We told our partners we would like to sit down together at the negotiating table in Geneva. And when we did, together we charted a roadmap for further action that would help bring peace to Syria and channel developments down a more constructive path. We received almost unanimous support and shared the talks’ results with the Syrian government. But then the rebels actually refused to recognize those decisions; and many of the negotiating parties have also quietly backed down.
I believe that the first thing to do is to stop shipping arms into the warzone, which is still going on. We should stop trying to impose unacceptable solutions on either side, because it is a dead-end. That’s what we should do. It is that simple.
Luckily, we generally enjoy friendly relations with the Arab world, but we would like to stay away from Islamic sectarian conflict, or interfere in a showdown involving the Sunnis, the Shia, the Alawis and so on. We treat everyone with equal respect. We also get on well with Saudi Arabia and other countries; I have cultivated a warm personal relationship with the custodian of two Islamic shrines. The only underlying motive behind our stance is the desire to create a favorable environment for the situation to develop positively in years to come.
What are your thoughts about the United Nations and the way the United Nations has reacted particularly in Syria. There's been criticism that it's failed to deliver a unified front if you like and has become more of a figurehead organization. Do you share that view?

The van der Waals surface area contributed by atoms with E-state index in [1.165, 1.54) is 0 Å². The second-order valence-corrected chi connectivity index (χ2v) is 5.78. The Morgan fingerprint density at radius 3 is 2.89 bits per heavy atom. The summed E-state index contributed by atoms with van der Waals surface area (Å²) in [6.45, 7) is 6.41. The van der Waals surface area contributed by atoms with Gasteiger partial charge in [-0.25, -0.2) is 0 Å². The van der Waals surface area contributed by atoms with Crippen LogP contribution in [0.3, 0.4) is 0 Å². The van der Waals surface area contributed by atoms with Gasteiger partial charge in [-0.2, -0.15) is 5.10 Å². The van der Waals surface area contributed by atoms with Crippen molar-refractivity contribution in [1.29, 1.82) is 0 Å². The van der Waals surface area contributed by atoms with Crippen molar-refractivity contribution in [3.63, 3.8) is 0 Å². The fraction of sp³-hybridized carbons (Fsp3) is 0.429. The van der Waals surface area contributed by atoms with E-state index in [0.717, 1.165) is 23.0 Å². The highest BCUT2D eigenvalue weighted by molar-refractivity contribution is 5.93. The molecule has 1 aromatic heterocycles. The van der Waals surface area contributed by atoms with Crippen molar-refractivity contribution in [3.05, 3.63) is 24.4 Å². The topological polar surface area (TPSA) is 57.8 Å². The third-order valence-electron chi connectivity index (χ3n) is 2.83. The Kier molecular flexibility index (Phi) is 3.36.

Quite the contrary, I would say. My take on the issue is the absolute opposite of what you have just said. If the United Nations and the Security Council had indeed turned into a mere rubberstamping tool for any one of the member states, it would have ceased to exist, just like the League of Nations did. But the reality is that the Security Council and the UN are meant to be a tool for compromise. Seeking to achieve it is a long and complex process, but only hard work can yield us fruit.
Understood. Mr. President, another question I'd like to ask you - a number of Western and Arab nations have been covertly ... with supporting the FSA, the Free Syrian Army - indeed, some of them are doing it openly now. Of course the catch here is that the FSA is suspected of hiring known Al-Qaeda fighters amongst their ranks. So the twist in this tale is that a lot of those countries are actually sponsoring terrorism, if you like, in Syria, countries that have suffered from terrible terrorism themselves. Is that a fair assessment?
You know, when someone aspires to attain an end they see as optimal, any means will do. As a rule, they will try and do that by hook or by crook – and hardly ever think of the consequences. That was the case during the war in Afghanistan, when the Soviet Union invaded in 1979. At that time, our present partners supported a rebel movement there and basically gave rise to Al Qaeda, which later backfired on the United States itself.